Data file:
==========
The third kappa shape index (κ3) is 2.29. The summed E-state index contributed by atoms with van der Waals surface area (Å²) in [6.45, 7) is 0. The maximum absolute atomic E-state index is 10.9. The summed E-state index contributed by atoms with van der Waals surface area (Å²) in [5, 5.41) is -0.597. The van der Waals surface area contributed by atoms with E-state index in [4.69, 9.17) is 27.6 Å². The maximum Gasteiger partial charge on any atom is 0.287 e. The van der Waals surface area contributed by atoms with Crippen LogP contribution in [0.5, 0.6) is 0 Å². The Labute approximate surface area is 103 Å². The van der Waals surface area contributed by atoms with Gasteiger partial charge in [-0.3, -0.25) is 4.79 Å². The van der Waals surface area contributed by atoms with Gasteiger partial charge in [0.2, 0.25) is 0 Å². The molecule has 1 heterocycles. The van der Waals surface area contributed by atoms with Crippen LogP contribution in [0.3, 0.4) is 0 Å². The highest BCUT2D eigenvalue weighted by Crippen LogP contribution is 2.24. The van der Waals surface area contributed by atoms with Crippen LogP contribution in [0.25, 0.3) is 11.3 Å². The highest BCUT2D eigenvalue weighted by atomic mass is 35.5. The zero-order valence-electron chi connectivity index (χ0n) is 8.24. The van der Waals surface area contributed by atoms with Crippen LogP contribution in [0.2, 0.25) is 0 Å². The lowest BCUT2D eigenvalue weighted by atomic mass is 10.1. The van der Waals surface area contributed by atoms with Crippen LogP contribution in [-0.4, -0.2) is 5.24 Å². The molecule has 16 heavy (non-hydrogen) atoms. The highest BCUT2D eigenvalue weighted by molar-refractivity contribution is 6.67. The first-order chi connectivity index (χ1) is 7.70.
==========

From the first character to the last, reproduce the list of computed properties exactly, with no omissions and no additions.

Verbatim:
The third kappa shape index (κ3) is 2.29. The summed E-state index contributed by atoms with van der Waals surface area (Å²) in [6.45, 7) is 0. The maximum absolute atomic E-state index is 10.9. The summed E-state index contributed by atoms with van der Waals surface area (Å²) in [5, 5.41) is -0.597. The van der Waals surface area contributed by atoms with E-state index in [4.69, 9.17) is 27.6 Å². The maximum Gasteiger partial charge on any atom is 0.287 e. The van der Waals surface area contributed by atoms with Crippen LogP contribution in [0.5, 0.6) is 0 Å². The Labute approximate surface area is 103 Å². The van der Waals surface area contributed by atoms with Gasteiger partial charge in [-0.3, -0.25) is 4.79 Å². The van der Waals surface area contributed by atoms with Gasteiger partial charge in [0.2, 0.25) is 0 Å². The molecule has 1 heterocycles. The van der Waals surface area contributed by atoms with Crippen LogP contribution in [0.3, 0.4) is 0 Å². The highest BCUT2D eigenvalue weighted by Crippen LogP contribution is 2.24. The van der Waals surface area contributed by atoms with Crippen LogP contribution in [0.25, 0.3) is 11.3 Å². The highest BCUT2D eigenvalue weighted by atomic mass is 35.5. The zero-order valence-electron chi connectivity index (χ0n) is 8.24. The van der Waals surface area contributed by atoms with Crippen LogP contribution in [0.2, 0.25) is 0 Å². The lowest BCUT2D eigenvalue weighted by atomic mass is 10.1. The van der Waals surface area contributed by atoms with Crippen LogP contribution in [-0.4, -0.2) is 5.24 Å². The molecule has 16 heavy (non-hydrogen) atoms. The highest BCUT2D eigenvalue weighted by molar-refractivity contribution is 6.67. The first-order chi connectivity index (χ1) is 7.70.